Preacher with Fruit
By Troy James Weaver - Aug 27, 2018
The preacher pulls back on his hangnail in the dark, cuts. A mosquito sucks from a slender vein in his old saggy neck. He lifts a dry hand to the dark air, rethinks, and settles it back against his pant leg, smooths away at wrinkles there.
A barbeque smell to the air: fires and canned beans. The preacher comes out from the tent, sits on a chair in front of a small fire. There is a dented bucket beside him calloused over with rust. He retrieves a handful of mulberries from it, pops them in his mouth, chews them slowly. His hands and mouth look bruised, turning more deeply red, almost black, with each swallow. He washes his hands with a bottle of water, dries them on his pants then claps them together.
A mother brings her child to the preacher’s tent because the preacher is the only one there with a blade. The boy is shallow-breathed and dry about the lips. His tongue, folded, sticks to the backs of his teeth. The preacher sets the kid down on a little stool in front of him. He blesses him, then begins slashing at the boy’s hair.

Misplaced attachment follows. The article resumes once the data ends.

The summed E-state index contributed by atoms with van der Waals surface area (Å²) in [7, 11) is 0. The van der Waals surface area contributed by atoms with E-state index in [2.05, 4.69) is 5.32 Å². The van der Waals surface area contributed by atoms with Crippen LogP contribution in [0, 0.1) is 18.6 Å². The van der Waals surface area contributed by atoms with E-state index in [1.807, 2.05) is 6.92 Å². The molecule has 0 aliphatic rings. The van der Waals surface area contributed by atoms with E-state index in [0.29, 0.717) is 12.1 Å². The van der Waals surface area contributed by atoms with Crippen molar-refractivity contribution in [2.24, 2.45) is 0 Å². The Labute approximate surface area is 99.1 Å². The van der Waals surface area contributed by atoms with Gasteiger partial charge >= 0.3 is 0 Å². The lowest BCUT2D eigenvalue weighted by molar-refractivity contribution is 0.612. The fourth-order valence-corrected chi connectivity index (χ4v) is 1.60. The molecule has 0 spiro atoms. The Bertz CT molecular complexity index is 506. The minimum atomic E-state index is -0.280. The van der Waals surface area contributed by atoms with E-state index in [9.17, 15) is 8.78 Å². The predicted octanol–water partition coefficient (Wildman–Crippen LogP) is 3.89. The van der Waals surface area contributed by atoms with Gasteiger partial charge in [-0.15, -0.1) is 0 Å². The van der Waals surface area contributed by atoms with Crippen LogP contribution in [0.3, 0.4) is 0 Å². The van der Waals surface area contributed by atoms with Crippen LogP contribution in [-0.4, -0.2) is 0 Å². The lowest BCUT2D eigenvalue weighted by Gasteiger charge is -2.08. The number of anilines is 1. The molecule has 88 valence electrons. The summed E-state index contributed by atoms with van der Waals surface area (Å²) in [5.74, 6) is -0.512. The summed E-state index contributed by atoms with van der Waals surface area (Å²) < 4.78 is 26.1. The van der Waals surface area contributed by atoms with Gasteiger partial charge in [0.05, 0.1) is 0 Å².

The preacher tugs some strands and indiscriminately strokes the razor through. A shock of hair the size of a cigarette box falls to the ground. It covers an anthill. The boy looks down. The ants have begun gathering bits and pieces of the boy’s hair and taking off with them.
The child watches the ants. He knows he should talk with the preacher instead of just sitting, but he has lost his words.
There. Now that the hair’s gone, says the preacher, let’s get you all the way cleaned up.
The child looks pleadingly at his mother, hoping she sees. She smiles and nods and lets the preacher proceed. As the preacher begins carving into his scalp, the child prays and watches the ants drown in his urine.
ARTWORK COURTESY OF DR. LESLIE MORRIS